Avadh, Rajasthan and Kashmir have developed their own singing style for Sufi music. Iran has been the global cradle for Sufi music. Sufi music is also popular in Turkey, Sudan and even Israel. Today the great Iranian Sufi saint and poet Roomi is the most noted, renowned and largest moving authors in America.
Tarana is a type of composition in Hindustani classical vocal music in which certain words and syllables ( Example : “odani”, “todani”, “tadeem” and “yalali” ) based on Persian and Arabic phonemes are rendered at a medium ( madhya ) or fast ( drut ) pace (laya). It was invented by Amir Khusro and is similar to the Qalbana form of Sufi poetry.
Another vocal form, taranas are medium- to fast-paced songs that are used to convey a mood of elation and are usually performed towards the end of a concert. They consist of a few lines of poetry with soft syllables or bols set to a tune. The singer uses these few lines as a basis for fast improvisation. The tillana of Carnatic music is based on the tarana, although the former is primarily associated with dance.
Khyal is a Hindustani form of vocal music, adopted from medieval Persian music and based on Dhrupad. Khyal, literally meaning “thought” or “imagination” in Hindi – Urdu, is unusual as it is based on improvising and expressing emotion. A Khyal is a two – to eight – line lyric set to a melody. The lyric is of an emotional account possibly from poetic observation .Khyals are also popular for depicting the emotions between two lovers, situations of ethological significance in Hinduism and Islam, or other situations evoking intense feelings.
The importance of the Khyal’s content is for the singer to depict, through music in the set raga, the emotional significance of the Khyal. The singer improvises and finds inspiration within the raga to depict the Khyal.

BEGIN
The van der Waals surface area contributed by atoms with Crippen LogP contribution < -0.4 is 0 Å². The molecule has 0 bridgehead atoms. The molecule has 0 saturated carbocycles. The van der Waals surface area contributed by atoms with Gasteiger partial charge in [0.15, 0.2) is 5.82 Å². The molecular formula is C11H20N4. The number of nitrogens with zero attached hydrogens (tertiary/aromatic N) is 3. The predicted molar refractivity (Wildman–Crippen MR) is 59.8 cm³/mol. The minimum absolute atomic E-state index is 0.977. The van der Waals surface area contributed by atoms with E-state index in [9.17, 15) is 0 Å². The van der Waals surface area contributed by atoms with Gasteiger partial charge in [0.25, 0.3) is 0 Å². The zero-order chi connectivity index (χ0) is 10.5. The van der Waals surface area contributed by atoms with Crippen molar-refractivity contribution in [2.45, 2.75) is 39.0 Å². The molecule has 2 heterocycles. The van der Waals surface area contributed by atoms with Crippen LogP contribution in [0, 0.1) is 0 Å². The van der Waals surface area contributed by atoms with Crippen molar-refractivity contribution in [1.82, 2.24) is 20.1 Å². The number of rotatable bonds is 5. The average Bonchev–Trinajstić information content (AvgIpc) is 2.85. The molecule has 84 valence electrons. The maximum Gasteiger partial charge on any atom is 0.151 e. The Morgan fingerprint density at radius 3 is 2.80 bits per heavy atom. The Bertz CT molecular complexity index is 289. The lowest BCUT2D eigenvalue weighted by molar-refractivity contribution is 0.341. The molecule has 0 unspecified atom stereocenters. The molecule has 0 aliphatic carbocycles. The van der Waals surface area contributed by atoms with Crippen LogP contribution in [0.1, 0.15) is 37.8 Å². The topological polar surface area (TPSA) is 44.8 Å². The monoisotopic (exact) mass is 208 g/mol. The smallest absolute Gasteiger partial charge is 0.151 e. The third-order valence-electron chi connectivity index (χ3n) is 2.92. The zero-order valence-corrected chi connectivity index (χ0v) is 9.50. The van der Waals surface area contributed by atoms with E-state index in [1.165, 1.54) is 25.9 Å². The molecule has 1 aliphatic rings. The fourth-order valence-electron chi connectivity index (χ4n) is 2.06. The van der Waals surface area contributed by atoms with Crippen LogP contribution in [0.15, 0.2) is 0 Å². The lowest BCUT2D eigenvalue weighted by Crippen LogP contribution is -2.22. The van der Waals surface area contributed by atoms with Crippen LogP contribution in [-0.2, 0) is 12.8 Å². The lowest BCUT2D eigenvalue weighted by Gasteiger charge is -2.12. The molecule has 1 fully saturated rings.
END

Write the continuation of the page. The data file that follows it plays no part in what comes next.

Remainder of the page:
The gharana system in khyal was rooted in the guru – shishya tradition and was similar to the Dhrupad Bani system. The gharana system was greatly influenced by the gradual fall of the Mughal Empire, which forced musicians to move from Delhi to princely states such as Gwalior, Lucknow, Hyderabad, Patiala and Rampur.
The gharanas have distinct styles of presenting the khyal — how much to emphasize and how to enunciate the words of the composition, when to sing the sthayi and antara, whether to sing an unmetered alap in the beginning, what kinds of improvisations to use, how much importance to give to the rhythmic aspect, and so on. However, an individual performer from a gharana may choose to borrow appealing stylistic aspects of another gharana in his or her gayaki.
Dhrupad is an old style of singing, traditionally performed by male singers. It is performed with a tambura and a pakhawaj as instrumental accompaniments. The lyrics, some of which were written in Sanskrit centuries ago, are presently often sung in brajbhasha, a medieval form of North and East Indian languages that was spoken in Eastern India. The rudra veena, an ancient string instrument, is used in instrumental music in dhrupad.
Dhrupad music is primarily devotional in theme and content. It contains recitals in praise of particular deities. Dhrupad compositions begin with a relatively long and acyclic alap, where the syllables of the following mantra is recited.